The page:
Use RamMap To List All Files Currently In Windows RAM

Martin Brinkmann
Aug 9, 2011
Software, Windows, Windows software

Have you ever wondered about the files that Windows is holding in memory? I'm not talking about the processes or applications, but the actual files that are in computer memory. This includes the list of system fonts that are loaded in memory, the dynamic link libraries or the system drivers.

The free system tool RamMap can be used to display those information, and a lot more. The program is compatible with Windows Vista and Windows 7, and not Windows XP. It is also compatible with the server variants from Windows Server 2008 on.

rammap windows memory

When you start the program for the first time you will see a tab based interface that displays information about processes, use counts, physical pages and a file summary.

Here is a short description of each tab:

  • Use Counts: usage summary by type and paging list
  • Processes: process working set sizes
  • Priority Summary: prioritized standby list sizes
  • Physical Pages: per-page use for all physical memory
  • Physical Ranges: physical memory addresses
  • File Summary: file data in RAM by file
  • File Details: individual physical pages by file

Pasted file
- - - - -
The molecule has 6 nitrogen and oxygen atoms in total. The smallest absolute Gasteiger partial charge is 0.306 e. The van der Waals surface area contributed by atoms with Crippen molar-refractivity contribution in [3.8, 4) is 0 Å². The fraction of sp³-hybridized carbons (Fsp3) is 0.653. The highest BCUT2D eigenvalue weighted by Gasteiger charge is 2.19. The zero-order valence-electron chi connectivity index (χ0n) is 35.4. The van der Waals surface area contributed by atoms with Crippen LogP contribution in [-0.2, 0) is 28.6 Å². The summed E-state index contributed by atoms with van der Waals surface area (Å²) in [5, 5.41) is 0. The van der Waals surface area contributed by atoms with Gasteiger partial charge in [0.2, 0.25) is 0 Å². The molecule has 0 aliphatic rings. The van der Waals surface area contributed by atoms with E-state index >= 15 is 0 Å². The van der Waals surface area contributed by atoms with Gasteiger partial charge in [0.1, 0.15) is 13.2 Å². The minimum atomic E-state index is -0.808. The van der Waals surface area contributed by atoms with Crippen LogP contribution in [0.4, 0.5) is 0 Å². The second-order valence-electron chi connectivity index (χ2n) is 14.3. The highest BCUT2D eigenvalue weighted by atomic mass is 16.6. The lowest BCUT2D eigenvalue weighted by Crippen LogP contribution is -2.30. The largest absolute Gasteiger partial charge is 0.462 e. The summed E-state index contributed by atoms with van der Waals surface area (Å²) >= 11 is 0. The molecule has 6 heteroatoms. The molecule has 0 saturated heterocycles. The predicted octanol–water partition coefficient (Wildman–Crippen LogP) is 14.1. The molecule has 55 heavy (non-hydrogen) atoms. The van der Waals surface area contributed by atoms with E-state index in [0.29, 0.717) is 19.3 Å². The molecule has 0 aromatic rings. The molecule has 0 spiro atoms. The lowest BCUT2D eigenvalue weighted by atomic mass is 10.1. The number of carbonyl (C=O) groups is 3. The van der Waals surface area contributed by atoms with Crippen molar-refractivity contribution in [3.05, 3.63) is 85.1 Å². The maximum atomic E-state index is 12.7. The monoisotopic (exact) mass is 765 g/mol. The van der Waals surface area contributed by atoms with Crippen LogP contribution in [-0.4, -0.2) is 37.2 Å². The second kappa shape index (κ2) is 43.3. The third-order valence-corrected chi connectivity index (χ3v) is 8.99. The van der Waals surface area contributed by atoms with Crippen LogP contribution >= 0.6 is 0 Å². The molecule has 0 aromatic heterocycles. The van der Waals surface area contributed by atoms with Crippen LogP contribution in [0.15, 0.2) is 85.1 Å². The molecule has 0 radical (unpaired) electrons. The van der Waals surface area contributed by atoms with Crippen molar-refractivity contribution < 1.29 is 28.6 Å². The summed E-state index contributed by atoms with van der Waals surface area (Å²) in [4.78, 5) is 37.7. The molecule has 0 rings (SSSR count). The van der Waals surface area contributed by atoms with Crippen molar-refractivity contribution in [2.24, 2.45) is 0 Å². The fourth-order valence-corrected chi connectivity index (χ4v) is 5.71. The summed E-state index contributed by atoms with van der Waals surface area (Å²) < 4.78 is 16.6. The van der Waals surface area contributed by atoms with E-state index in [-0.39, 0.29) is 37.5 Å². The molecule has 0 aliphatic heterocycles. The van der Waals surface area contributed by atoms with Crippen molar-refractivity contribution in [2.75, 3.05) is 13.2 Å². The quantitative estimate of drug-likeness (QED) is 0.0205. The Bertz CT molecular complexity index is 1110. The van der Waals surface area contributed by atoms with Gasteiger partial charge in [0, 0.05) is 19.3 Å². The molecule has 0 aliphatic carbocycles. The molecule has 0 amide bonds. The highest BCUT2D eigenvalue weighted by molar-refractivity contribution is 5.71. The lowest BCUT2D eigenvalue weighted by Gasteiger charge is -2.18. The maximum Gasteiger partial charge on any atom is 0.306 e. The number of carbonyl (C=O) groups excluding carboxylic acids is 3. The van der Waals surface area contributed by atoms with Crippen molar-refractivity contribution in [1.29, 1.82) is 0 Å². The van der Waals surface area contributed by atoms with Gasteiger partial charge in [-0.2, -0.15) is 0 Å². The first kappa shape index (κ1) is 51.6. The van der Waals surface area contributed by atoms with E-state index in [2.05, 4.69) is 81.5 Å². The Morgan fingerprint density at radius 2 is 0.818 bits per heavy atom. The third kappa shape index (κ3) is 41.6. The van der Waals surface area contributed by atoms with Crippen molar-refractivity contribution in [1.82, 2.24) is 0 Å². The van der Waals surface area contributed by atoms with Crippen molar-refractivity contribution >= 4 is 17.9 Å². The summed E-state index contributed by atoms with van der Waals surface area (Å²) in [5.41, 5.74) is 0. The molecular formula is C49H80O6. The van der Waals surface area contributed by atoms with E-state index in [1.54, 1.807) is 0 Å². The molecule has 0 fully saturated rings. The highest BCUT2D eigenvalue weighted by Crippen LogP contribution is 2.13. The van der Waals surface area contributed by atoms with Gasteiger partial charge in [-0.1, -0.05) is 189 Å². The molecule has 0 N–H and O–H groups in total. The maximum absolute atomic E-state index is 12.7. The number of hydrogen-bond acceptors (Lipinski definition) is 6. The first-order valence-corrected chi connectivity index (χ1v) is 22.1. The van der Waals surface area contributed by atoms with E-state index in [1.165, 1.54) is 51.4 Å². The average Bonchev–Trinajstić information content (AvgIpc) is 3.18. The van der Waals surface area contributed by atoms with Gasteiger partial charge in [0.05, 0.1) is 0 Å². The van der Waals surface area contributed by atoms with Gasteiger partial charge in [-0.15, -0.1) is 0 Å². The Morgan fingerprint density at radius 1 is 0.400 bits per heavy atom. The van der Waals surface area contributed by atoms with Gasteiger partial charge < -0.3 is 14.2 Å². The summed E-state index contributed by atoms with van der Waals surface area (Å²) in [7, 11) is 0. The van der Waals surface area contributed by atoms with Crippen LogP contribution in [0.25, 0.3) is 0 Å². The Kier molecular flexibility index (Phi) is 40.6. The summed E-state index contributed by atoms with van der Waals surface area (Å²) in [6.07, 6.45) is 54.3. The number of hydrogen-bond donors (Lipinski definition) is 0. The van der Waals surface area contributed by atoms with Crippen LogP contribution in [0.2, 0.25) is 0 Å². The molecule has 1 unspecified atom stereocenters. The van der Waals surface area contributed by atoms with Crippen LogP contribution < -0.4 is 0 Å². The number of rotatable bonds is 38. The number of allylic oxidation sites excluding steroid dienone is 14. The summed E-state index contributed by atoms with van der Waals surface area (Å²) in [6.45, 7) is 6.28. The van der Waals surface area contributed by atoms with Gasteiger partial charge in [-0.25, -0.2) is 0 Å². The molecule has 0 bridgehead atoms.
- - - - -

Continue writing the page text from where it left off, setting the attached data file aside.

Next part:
The file summary tab displays the file data that is currently in the memory. When you switch to that tab you will see a large list of files with their paths, file names and memory information. You can click on a header to sort the table. A click on path for instance sorts by file path which is helpful if you are looking for specific files in Ram. You could also look at the biggest files in RAM with a click on Total, Standby or Active.

Why can a file listing like this be helpful? You could for instance use it to determine if certain files or programs use up a lot of memory when they are running. You could find system drivers or fonts that you do not need to see how much space in RAM they use. Could also be very helpful for software developers who need to analyze their program's memory usage.

RamMap is more of a tool for advanced users. Having said that, it can still be useful for users who are not that tech savvy. Windows users can download RamMap from the Microsoft Technet website.


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  1. Martin said on March 12, 2023 at 3:05 pm

    An even quicker way to open Task Manager is by pressing Ctrl+Shift+Esc.

  2. archie bald said on March 12, 2023 at 4:32 pm

    Win+Pause used to be the goto shortcut for me since… W95… Ms recently hijacked it and you now get Sysinfo. Device manager is still accessible this way: the second to last link at the bottom.

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